Reader Jake Middleton writes:
I’m on a quest for a blade and wanted to get your opinion, or your readers opinion on it. I’m looking for a “unique” sub 4 inch fixed blade. By unique I don’t mean cost $300 either. I just mean something that not everyone has, or maybe a company that isn’t well known but makes good stuff.
$100 is my limit
under 4 inches(for legality in upstate NY)
must be made in America
have some self defense traits
have some hunting/fishing/ outdoors traits.
multiple carry options preferable.
Anything come to mind?
There is an adage in the firearm community that you get to pick 2: Cheap, Reliable, or Accurate. A Mosin is cheap and reliable, an AR is reliable and accurate. As I attempted to come up with an answer to Jake’s question, there seems to be triad in the knife world as well. It seems that you get to pick two: Modern Design, Made in USA, Under $100. It seems like all of the possibilities I could come up with only checked two of the boxes.
As shown in the lead photo, my choice is the Boker Ridgeback. This knife picks modern design – the “unique it factor”, and it comes in under $100 (on sale for $65 at Blade HQ). It reminds me of the Wilmont Persian Fighter, which is Made in the USA, but comes in at $250. 440c is not Cru-Wear, but is perfectly acceptable for those on a budget. It even has an aftermarket sheath which allows for horizontal belt carry.
Jake runs the website: RuggedAmericanGear.com, a blog dedicated to highlighting American-made products that are technically top-notch. So Made in the USA is a non-negotiable point on this quest to find a new fixed blade. It is something we at TTAK have wrestled with in the past.
I am not such a purist, though I understand Jake’s POV. I do not like carrying a Chinese-made knife. It just bothers me because every time I use it I am reminded of the decline of American manufacturing. This isn’t a knock on CRKT or Cold Steel. Their business model is built around bringing big-name American designers’ work to the public at large, at a price that is accessible to most folks. The vast majority of their offerings are quality tools that I can enthusiastically recommend as worthy of my readers’ money. I proudly pack my Ken Onion designed CRKT Halfachance in my Jeep and truck. I just don’t like the EDC tool I pull out a dozen or more times a day to be from China.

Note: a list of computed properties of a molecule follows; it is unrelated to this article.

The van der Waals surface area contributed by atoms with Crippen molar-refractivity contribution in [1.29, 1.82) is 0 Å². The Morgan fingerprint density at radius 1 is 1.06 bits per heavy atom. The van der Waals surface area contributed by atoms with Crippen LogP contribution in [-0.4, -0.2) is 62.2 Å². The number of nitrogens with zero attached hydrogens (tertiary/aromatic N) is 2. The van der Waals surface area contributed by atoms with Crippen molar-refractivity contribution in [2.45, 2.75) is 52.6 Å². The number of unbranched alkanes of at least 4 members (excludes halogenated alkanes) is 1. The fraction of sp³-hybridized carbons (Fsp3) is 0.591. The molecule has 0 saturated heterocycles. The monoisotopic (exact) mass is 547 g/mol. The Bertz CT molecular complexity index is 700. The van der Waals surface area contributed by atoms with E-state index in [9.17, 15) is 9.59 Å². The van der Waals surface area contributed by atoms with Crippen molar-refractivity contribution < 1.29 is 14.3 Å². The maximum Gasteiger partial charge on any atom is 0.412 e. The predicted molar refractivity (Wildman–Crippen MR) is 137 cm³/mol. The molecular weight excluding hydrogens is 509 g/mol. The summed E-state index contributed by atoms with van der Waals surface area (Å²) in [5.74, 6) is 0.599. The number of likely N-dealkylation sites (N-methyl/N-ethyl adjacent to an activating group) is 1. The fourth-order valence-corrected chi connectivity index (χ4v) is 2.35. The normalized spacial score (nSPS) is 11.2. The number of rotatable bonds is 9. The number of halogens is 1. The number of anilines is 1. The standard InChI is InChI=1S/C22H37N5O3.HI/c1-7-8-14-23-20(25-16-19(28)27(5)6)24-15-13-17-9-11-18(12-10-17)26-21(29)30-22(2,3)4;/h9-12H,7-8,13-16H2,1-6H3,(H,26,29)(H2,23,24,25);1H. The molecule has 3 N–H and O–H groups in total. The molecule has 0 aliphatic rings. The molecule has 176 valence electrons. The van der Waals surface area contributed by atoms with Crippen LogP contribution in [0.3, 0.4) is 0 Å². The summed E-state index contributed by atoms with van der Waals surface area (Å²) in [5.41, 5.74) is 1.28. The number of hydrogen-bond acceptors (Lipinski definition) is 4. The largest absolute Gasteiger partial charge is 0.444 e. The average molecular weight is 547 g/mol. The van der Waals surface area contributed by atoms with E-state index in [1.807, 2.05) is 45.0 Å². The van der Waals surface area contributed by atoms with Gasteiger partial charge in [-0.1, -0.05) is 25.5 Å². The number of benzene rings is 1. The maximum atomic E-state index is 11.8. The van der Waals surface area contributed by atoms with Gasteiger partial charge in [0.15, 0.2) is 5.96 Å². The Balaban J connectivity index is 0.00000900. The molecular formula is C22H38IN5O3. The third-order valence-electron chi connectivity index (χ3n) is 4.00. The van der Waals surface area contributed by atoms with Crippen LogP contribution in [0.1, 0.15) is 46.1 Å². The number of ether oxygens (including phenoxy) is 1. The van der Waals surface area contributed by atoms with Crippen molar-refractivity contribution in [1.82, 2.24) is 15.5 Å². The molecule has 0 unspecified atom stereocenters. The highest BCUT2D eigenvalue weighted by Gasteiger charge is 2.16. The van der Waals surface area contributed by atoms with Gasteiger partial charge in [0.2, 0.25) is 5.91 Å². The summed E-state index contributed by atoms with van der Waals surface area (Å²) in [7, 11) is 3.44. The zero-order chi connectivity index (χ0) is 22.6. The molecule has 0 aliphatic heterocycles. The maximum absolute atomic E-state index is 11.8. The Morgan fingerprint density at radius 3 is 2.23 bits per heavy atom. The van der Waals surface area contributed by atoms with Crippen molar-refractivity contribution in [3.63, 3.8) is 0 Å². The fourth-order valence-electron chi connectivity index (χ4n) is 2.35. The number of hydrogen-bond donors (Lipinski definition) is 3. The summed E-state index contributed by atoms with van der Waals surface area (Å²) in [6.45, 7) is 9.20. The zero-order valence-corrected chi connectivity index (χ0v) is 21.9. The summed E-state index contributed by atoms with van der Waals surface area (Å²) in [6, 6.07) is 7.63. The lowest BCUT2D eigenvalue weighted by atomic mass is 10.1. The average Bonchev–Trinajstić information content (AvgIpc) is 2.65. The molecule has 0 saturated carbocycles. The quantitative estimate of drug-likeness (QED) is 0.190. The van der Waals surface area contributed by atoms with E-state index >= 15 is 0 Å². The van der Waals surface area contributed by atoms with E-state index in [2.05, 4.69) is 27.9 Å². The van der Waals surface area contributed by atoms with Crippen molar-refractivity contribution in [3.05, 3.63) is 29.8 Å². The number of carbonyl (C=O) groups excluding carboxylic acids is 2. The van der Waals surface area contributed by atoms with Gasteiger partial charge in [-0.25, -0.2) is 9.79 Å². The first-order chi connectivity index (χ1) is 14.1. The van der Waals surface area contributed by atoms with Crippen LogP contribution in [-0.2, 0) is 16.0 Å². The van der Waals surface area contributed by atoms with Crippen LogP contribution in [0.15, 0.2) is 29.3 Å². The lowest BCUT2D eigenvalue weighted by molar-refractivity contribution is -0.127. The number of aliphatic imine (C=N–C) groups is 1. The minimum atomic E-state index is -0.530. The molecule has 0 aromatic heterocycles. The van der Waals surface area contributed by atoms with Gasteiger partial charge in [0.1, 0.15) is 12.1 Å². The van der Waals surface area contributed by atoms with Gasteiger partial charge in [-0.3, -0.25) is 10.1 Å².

Unlike Jake, I am willing to entertain European offerings. When I am not testing a knife for the blog, I carry a Mora Bushcraft from Sweden when I Guide. I like EnZo and Helle knives from Finland. Same holds true for German blades like Boker, or the French Maker Opinel. I was a Spyderco fanboy at an earlier point in my life and carry the Golden, CO made Native, though I have also owned several Seki-blade Spydercos as well. The combination of centuries of blademaking tradition, plus the fact that the knives come from countries that are our allies, do not cause me the same level of consternation as carrying Chinese steel.
There are plenty of American offerings that are inexpensive. Cammilus, Ontario, Case,Buck and others all make high-quality knives that would meet Jake’s needs. I have been very pleased with my Ontario TAK, though it is too long for NY carry. The problem is that many of these venerable manufacturers are a bit stale in the design department. Or their more modern designs come with a higher price. There are several Benchmade models that come to mind. Jake looked at the Steep Country, but found it to be a bit lacking in the “it factor”.
Right now Jake is leaning toward the DPX gear HEST. DPX Gear is owned by Robert Young Pelton, the famed author and adventure traveler. His stuff is well regarded, though I personally am not crazy about the aesthetics. But that is fairly arbitrary and a personal choice. The HEST would certainly cover Jake’s list if he likes it.
Can you come up with a knife the “Picks all Three”? If not, which of the considerations are you most willing to be flexible on?
Thanks Jake for giving me such an interesting topic to write about tonight.